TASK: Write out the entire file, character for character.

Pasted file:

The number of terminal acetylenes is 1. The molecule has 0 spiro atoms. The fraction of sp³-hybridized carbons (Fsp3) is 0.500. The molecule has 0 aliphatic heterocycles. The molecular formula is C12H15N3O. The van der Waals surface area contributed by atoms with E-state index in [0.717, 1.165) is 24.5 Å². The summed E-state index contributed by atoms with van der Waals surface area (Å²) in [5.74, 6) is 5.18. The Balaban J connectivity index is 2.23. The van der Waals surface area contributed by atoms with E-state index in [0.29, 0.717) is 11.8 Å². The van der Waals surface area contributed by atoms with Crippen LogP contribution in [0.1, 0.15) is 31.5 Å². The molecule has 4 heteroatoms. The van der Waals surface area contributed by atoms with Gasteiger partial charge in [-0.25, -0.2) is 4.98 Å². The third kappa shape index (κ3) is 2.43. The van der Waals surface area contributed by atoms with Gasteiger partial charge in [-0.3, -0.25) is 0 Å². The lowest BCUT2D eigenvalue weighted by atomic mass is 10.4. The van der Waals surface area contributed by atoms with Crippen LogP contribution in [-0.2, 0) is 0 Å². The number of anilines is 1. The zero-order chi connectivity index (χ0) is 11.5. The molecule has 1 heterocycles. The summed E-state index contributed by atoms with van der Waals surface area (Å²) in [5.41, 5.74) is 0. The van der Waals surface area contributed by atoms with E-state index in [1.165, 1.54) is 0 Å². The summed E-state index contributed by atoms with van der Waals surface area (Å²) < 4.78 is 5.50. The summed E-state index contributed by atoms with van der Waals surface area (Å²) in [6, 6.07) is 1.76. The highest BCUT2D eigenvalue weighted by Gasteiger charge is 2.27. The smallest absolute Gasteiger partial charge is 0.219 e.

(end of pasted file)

The number of terminal acetylenes is 1. The molecule has 0 spiro atoms. The fraction of sp³-hybridized carbons (Fsp3) is 0.500. The molecule has 0 aliphatic heterocycles. The molecular formula is C12H15N3O. The van der Waals surface area contributed by atoms with E-state index in [0.717, 1.165) is 24.5 Å². The summed E-state index contributed by atoms with van der Waals surface area (Å²) in [5.74, 6) is 5.18. The Balaban J connectivity index is 2.23. The van der Waals surface area contributed by atoms with E-state index in [0.29, 0.717) is 11.8 Å². The van der Waals surface area contributed by atoms with Crippen LogP contribution in [0.1, 0.15) is 31.5 Å². The molecule has 4 heteroatoms. The van der Waals surface area contributed by atoms with Gasteiger partial charge in [-0.25, -0.2) is 4.98 Å². The third kappa shape index (κ3) is 2.43. The van der Waals surface area contributed by atoms with Gasteiger partial charge in [-0.3, -0.25) is 0 Å². The lowest BCUT2D eigenvalue weighted by atomic mass is 10.4. The van der Waals surface area contributed by atoms with Crippen LogP contribution in [-0.2, 0) is 0 Å². The number of anilines is 1. The zero-order chi connectivity index (χ0) is 11.5. The molecule has 1 heterocycles. The summed E-state index contributed by atoms with van der Waals surface area (Å²) in [5.41, 5.74) is 0. The van der Waals surface area contributed by atoms with E-state index in [1.165, 1.54) is 0 Å². The summed E-state index contributed by atoms with van der Waals surface area (Å²) < 4.78 is 5.50. The summed E-state index contributed by atoms with van der Waals surface area (Å²) in [6, 6.07) is 1.76. The highest BCUT2D eigenvalue weighted by Gasteiger charge is 2.27. The smallest absolute Gasteiger partial charge is 0.219 e.